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Frances Faye

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Frances Faye (November 4, 1912 - November 8, 1991) was an American cabaret and show tune singer and pianist. She was born to a working-class Jewish family in Brooklyn, New York City. She was a second cousin of actor Danny Kaye.


Born as Frances Cohen, Faye's showbiz career began at the age of 15 in nightclubs where she first became a star. She appeared in one Bing Crosby film; Double or Nothing singing After You. She wrote the song "Well All Right" recorded by the Andrews Sisters. Faye made her solo recording debut in 1936. Her act became famous for including double entendres and references to homosexuality and lesbianism.[1] Faye herself was bisexual and hinted at this frequently in her act[2]; she would often playfully alter pronouns in love songs or weave her girlfriend's name into lyrics of song. For instance, she inserted "it's a Teri, Teri day" into "The Man I Love" and on national television sang "why do all the boys treat Teri so right" in "Shimmy Like My Sister Kate."

She recorded about a dozen albums for many different record companies, including Capitol Records and Imperial Records and jazz labels Verve Records and Bethlehem Records.

Personal life

Faye was married twice in the 1940s. In the late 1950s, a woman named Teri Shepherd became her manager and lifelong partner.


Faye was arrested in 1955 on a narcotics charge in Los Angeles; police asserted that she and the three men arrested at the same time possessed marijuana.[3]

During in the 1960s, Faye suffered a number of health related problems brought on by a hip accident in 1958. She nevertheless continued to tour into the early 1980s. Peter Allen credited her as a major influence and had Faye sing the vocals on the track "Just a Gigolo (Schoner Gigolo)" on his 1974 album "Continental American".

She returned to film in 1978, playing a madam in the Louis Malle film Pretty Baby. Faye retired shortly afterward. At the time of her death in 1991, Faye was living with Teri Shepherd.

Influence and cultural significance

Shepherd discussed her relationship with Faye in Bruce Weber's 2001 film Chop Suey.



  • No Regrets / You're Not the Kind of a Boy (Decca - 1936)
  • Boogie Woogie Washer Woman / Return to Sorrento (International - 1946)
  • Personality / Drunk with Love & Purple Wine / Well All Right (International - 1946)
  • All That Glitters Is Not Gold / I Can't Believe That You're in Love with Me (International - 1946)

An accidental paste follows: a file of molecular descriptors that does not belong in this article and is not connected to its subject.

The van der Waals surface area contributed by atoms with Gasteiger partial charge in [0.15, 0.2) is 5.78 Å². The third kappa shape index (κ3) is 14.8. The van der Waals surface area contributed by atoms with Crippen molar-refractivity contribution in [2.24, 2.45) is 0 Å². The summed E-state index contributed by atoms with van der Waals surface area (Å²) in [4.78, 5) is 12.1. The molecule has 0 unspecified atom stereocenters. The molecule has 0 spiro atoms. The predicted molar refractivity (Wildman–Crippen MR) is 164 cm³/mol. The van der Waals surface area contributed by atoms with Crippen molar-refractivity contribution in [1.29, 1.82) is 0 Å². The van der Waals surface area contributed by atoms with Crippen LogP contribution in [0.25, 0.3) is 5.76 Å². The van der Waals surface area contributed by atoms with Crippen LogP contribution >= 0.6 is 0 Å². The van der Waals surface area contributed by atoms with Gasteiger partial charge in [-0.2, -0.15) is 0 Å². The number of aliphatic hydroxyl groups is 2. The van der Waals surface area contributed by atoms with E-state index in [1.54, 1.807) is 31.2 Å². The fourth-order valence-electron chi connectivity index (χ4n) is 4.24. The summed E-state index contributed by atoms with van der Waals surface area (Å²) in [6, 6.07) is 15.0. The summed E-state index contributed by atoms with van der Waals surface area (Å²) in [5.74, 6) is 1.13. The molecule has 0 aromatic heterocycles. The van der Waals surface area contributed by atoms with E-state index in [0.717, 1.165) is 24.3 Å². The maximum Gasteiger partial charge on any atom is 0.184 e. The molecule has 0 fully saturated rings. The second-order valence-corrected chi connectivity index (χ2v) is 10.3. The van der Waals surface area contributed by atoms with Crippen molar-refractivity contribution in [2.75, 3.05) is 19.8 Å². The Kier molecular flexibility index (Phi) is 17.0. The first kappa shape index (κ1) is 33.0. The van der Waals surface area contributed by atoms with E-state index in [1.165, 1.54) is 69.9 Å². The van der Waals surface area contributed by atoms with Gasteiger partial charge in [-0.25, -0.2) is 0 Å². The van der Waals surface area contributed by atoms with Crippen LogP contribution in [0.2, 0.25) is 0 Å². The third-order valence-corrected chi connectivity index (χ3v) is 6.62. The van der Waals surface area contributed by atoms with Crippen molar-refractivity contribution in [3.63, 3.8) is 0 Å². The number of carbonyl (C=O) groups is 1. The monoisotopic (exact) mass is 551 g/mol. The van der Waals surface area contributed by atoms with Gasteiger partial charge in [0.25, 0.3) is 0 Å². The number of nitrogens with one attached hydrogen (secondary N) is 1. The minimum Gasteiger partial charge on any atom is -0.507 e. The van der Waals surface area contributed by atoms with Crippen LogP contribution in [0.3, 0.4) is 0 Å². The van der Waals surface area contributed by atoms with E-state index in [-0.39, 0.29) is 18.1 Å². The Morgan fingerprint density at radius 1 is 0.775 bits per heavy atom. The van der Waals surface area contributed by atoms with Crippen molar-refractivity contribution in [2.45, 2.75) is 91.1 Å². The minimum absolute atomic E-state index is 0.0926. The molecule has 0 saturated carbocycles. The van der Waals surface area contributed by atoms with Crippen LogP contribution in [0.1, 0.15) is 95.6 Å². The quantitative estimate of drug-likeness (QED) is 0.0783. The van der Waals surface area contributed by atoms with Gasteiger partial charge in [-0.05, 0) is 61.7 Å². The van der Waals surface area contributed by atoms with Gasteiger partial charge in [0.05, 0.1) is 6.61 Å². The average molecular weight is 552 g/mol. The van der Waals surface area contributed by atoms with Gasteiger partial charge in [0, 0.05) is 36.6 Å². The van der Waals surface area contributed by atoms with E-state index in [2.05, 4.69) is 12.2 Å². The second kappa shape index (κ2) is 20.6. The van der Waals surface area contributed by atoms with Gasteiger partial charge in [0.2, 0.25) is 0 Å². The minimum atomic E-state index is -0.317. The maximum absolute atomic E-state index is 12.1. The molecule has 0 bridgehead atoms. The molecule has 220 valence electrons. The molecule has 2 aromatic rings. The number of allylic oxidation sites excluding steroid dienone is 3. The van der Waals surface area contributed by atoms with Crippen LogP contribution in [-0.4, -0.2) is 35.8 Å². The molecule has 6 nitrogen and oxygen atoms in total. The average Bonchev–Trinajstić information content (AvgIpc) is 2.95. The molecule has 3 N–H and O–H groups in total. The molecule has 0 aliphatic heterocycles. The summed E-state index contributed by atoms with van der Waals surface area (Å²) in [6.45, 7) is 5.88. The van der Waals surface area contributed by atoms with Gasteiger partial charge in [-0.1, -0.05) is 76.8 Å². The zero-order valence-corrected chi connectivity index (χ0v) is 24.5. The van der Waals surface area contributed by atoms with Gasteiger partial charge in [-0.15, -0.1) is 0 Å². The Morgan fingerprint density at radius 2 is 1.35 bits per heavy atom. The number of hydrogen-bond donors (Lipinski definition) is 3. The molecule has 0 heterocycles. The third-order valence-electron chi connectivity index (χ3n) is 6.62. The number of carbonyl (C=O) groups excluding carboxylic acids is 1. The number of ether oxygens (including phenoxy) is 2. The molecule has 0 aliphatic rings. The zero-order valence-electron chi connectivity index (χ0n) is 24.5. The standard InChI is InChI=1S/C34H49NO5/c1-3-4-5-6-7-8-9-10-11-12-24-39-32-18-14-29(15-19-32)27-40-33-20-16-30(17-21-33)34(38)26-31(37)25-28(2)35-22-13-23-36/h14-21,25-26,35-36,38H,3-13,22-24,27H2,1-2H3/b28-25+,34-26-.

• Night and Day / Tweet Tweet Tweetheart (Capitol #2224 - ca. 1953)
  • She Looks/I Wish I Could Shimmy Like My Sister Kate (Capitol #2278 - ca. 1953)
  • My Last Affair/On a Raft in the Middle of an Ocean (Capitol #2347 - ca. 1954)
  • There's a Bell That Rings in My Heart/A Fool in Love (Capitol #2390 - ca. 1954)
  • Sometimes I'm Happy /I Was Wrong About You (Capitol #2472 - ca. 1954)
  • The Dummy Song/Uh-Huh (Capitol #2542 - ca. 1954)
  • Hey, Mister/Sorry Baby (Capitol #2604 - ca. 1954)
  • Summertime/Mad About the Boy (Capitol #2842 - ca. 1955)
  • Somebody Loves Me / Lonesome Road (Bethlehem 45-11002 - 1958)
  • It's You I Love/My Blue Heaven (Imperial #5546 - 1959)


  • Frances Faye (International, 1946)
  • No Reservations (Capitol, T522 - 1953)
  • I'm Wild Again (Bethlehem BCP, 23 - 1955)
  • Relaxin' With Frances Faye (Bethlehem BCP, 62 - 1956)
  • Porgy and Bess (Bethlehem 3-LP Set with Mel Torme, 1956)
  • Frances Faye Sings Folk Songs (Bethlehem BCP, 6017 -1957)
  • Frances Faye Swings Fats Domino (Imperial LP, 9059 -1959)
  • Frances Faye Sings the Blues (Imperial LP, 9158 - 1960)
  • Caught in the Act (GNP 41, 1959) Live recording at the Crescendo with Jack Costanzo
  • Caught in the Act, Vol. 2 (GNP, 1959) Live recording at the Thunderbird, Las Vegas
  • Frances Faye in Frenzy (Verve, 1961)
  • Swinging All the Way With Frances Faye (Verve V-2147, 1962)
  • You Gotta Go! Go! Go! (Regina LP R 315 - 1964)
  • Bad, Bad Frances Faye (Bethlehem - 1976; reissue "I'm Wild Again" with cover art from "Relaxin' With Frances Faye")


  • Double or Nothing (1937)
  • Pretty Baby (1978)
  • Chop Suey Club (2001) archival clips and interviews


External links

This page uses content from the English Wikipedia. The original article was at Frances Faye. The list of authors can be seen in the page history.

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